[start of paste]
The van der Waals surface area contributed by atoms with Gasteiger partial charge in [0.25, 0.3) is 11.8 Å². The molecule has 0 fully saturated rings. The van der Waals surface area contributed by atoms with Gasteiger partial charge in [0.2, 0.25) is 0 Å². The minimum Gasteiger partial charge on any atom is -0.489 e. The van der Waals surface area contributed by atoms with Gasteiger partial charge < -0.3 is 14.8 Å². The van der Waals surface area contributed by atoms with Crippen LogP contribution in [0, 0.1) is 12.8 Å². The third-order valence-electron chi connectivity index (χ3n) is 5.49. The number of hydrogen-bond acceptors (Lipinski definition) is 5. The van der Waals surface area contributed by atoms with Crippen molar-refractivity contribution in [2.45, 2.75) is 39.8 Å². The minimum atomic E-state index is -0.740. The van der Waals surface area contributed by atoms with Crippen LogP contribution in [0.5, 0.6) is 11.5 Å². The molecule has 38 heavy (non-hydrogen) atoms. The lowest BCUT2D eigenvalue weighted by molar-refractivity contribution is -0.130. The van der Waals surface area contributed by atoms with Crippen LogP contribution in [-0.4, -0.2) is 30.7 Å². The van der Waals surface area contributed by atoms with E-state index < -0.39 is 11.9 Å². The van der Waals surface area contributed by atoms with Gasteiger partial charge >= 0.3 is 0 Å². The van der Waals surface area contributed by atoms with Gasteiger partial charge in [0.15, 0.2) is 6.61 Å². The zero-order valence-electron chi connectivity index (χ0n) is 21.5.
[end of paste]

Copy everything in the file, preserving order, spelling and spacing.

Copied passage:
The van der Waals surface area contributed by atoms with Gasteiger partial charge in [0.25, 0.3) is 11.8 Å². The molecule has 0 fully saturated rings. The van der Waals surface area contributed by atoms with Gasteiger partial charge in [0.2, 0.25) is 0 Å². The minimum Gasteiger partial charge on any atom is -0.489 e. The van der Waals surface area contributed by atoms with Gasteiger partial charge < -0.3 is 14.8 Å². The van der Waals surface area contributed by atoms with Crippen LogP contribution in [0, 0.1) is 12.8 Å². The third-order valence-electron chi connectivity index (χ3n) is 5.49. The number of hydrogen-bond acceptors (Lipinski definition) is 5. The van der Waals surface area contributed by atoms with Crippen molar-refractivity contribution in [2.45, 2.75) is 39.8 Å². The minimum atomic E-state index is -0.740. The van der Waals surface area contributed by atoms with Crippen LogP contribution in [0.5, 0.6) is 11.5 Å². The molecule has 38 heavy (non-hydrogen) atoms. The lowest BCUT2D eigenvalue weighted by molar-refractivity contribution is -0.130. The van der Waals surface area contributed by atoms with Crippen LogP contribution in [-0.4, -0.2) is 30.7 Å². The van der Waals surface area contributed by atoms with E-state index < -0.39 is 11.9 Å². The van der Waals surface area contributed by atoms with Gasteiger partial charge >= 0.3 is 0 Å². The van der Waals surface area contributed by atoms with Gasteiger partial charge in [0.15, 0.2) is 6.61 Å². The zero-order valence-electron chi connectivity index (χ0n) is 21.5.